'How do I explain death to my child?'
Is the opening line to this story about the Davidson family and the sudden death of their mother.
As Oliver tries to find his mother in his dreams of space and as Jack tries to find out what life is about; we ask the questions that we can never answer.


3. Peter


When did things get so dark?

They say the world opens to you as you grow older, but perhaps the world grows darker too. My mother is gone, so why am I not crying? I should be lying broken on my bed, torrents of heavy wet sobs dripping down my heart and wrenching my hair from my scalp. Yet all I want to do is go to sleep. To let the world drop from my shoulders and to cease the worrying, the numbness and the trembling sunlight in my eyes. Won’t the world be kind? Won’t it all simply dissolve like photographs in water if I let sleep sink into me.

My mother is dead…my mother has passed away…my mother has moved on…my mother was wanted in heaven….my mother has abandoned me…..my mother is dead.

I pressed me dry hands against my face, no tears. Perhaps I am in shock? It has all been too much to handle and my whole nervous system is repelling against it, electrons curling up like dying bees and refusing to work along the spiders web of nerves. Fuck, school. The attention will get to me first, the half-hearted whispers of sorrow and gossip at the boy who lost his mother.


I pick up my cell phone and check again, knowing there isn’t any messages for me. I scroll up and down my contacts list, searching through names and nicknames, looking for someone to distract myself from myself. The names flick by, meaningless flickers of light. I toss and turn on my bed, frustrated with how relaxed I am. What do other teenagers do in hard times? Lash out, get angry, cut, gain weight, lose weight, destroy themselves, smoke? None of these seemed to fall down the path for me.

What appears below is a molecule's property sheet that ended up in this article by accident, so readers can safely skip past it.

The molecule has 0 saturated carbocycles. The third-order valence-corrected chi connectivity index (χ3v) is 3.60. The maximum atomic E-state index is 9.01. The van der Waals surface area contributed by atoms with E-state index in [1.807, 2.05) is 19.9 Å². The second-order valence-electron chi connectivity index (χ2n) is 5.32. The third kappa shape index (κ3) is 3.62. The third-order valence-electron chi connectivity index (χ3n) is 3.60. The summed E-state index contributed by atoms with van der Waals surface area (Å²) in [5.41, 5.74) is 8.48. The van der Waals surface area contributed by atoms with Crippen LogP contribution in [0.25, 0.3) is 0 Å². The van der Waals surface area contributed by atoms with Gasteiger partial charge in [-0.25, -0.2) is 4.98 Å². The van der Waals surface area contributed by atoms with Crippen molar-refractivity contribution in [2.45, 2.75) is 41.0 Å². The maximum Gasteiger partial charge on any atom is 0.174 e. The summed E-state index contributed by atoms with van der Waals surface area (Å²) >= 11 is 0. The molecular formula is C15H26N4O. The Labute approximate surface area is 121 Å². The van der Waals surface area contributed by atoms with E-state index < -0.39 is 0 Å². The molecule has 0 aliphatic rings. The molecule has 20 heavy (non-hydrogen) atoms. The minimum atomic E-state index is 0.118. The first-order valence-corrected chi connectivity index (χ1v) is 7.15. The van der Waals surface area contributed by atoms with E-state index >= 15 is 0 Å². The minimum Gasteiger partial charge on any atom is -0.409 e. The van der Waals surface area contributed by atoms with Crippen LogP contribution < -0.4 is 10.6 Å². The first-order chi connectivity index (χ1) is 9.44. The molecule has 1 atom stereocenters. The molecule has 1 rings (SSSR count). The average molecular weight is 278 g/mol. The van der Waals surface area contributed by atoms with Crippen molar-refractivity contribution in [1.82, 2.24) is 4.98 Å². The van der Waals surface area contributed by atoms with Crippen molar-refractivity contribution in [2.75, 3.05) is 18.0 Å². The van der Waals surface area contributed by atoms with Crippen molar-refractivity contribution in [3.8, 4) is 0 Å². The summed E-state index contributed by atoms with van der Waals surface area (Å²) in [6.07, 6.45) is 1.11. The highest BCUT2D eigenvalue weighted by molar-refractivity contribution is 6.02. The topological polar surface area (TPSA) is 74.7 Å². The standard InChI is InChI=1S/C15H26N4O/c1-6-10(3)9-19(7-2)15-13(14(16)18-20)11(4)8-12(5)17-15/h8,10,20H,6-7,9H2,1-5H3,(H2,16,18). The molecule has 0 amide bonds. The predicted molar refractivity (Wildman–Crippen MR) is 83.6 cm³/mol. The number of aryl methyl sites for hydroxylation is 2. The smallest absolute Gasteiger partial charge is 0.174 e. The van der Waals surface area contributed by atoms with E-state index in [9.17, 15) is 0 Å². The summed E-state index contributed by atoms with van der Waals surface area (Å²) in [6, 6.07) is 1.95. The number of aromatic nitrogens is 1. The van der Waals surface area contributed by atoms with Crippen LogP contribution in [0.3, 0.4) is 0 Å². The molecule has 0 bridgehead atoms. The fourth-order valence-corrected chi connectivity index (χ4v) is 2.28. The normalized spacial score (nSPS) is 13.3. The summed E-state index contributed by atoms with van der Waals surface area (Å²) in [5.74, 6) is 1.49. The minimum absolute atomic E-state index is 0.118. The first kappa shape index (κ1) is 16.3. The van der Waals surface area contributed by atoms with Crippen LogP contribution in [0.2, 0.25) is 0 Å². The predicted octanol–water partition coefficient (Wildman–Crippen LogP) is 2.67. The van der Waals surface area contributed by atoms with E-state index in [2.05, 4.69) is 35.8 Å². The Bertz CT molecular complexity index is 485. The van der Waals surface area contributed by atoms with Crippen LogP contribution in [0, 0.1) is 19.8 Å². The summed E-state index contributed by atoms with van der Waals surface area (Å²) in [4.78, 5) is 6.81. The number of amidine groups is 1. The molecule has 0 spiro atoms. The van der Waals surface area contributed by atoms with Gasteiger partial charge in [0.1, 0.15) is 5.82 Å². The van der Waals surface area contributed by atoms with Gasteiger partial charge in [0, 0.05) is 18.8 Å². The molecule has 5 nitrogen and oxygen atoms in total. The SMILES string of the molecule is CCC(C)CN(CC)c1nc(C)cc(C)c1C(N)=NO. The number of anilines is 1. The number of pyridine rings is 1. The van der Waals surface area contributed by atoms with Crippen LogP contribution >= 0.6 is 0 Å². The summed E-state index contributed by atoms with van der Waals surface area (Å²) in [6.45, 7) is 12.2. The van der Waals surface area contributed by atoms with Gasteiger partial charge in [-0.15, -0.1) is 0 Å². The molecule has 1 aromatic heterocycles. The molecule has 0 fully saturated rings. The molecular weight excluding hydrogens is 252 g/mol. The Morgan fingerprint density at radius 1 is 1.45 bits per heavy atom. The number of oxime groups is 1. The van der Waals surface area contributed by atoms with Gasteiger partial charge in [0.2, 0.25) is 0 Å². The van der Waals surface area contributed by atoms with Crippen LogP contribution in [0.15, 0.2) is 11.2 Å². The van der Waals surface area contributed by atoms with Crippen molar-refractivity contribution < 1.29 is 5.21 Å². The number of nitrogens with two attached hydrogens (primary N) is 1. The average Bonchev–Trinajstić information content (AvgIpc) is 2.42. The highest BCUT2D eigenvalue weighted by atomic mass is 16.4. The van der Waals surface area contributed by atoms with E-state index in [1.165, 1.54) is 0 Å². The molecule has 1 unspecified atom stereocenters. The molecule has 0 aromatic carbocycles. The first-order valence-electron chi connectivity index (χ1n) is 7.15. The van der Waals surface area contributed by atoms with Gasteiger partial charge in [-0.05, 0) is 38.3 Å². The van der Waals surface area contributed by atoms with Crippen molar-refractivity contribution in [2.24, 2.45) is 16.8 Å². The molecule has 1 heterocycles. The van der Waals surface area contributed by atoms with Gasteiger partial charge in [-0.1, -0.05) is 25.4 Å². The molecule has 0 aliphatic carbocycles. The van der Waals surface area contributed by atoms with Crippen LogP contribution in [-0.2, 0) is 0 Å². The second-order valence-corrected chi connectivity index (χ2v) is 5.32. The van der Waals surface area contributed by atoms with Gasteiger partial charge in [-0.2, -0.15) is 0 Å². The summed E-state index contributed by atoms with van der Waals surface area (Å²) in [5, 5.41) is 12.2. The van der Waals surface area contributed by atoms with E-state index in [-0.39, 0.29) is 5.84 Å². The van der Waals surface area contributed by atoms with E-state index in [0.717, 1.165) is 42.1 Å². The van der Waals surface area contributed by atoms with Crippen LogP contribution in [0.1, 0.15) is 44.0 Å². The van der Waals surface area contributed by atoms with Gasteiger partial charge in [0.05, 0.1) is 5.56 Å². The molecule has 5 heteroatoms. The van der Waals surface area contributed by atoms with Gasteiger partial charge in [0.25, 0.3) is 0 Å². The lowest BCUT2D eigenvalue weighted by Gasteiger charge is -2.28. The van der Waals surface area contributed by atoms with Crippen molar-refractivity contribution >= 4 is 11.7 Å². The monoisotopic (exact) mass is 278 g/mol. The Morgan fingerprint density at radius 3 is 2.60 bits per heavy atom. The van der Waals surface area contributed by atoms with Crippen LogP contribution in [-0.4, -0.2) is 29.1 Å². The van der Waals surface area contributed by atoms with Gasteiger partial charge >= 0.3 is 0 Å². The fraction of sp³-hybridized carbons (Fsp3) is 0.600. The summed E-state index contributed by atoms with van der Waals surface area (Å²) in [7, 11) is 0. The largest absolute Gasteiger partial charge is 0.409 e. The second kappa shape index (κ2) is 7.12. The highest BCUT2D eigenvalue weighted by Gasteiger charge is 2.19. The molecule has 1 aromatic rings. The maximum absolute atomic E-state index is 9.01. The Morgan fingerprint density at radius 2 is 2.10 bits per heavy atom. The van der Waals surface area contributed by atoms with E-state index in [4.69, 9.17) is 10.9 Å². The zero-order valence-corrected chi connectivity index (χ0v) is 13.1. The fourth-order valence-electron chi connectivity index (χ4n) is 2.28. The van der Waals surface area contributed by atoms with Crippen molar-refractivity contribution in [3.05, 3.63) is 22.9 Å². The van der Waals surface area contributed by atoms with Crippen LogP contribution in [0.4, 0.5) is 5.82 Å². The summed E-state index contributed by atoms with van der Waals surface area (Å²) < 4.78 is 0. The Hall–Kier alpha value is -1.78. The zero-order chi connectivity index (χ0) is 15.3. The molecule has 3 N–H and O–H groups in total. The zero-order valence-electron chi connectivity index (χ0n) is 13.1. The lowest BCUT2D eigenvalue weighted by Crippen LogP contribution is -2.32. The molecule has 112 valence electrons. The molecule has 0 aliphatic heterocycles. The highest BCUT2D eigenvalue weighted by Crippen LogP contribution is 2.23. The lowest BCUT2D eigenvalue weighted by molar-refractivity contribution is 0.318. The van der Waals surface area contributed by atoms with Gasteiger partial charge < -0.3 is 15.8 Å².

I rip open my computer, tearing through the log-in screens trying to find my way onto the internet. Smiling faces and tabs open up to me, a crystal clear sea of smiling photographs and neat text. I flick through the names again, faces run past my mind, none stand out and all sink away. I close the laptop.

I try and think of my mother, what her voice sounded like. I can remember very little. I remember her smell though, a faint scent of perfume drifting along her clothes and spinning in the air. I feel a tear sinking down my face. “Here it is”, I think. A numbness blooms within my chest, hollowing out my heart and carving everything away. Filling the void is a cold lifeless fog, around me the world has lost it’s colour and in my brain a switch is flicked. I don’t want to move. Not because I cannot move, but because the world has stopped moving. A breeze flutters past, but it is like light across a glacier. My guts wrench themselves apart. My mother is dead, and I think I am dying with her. 

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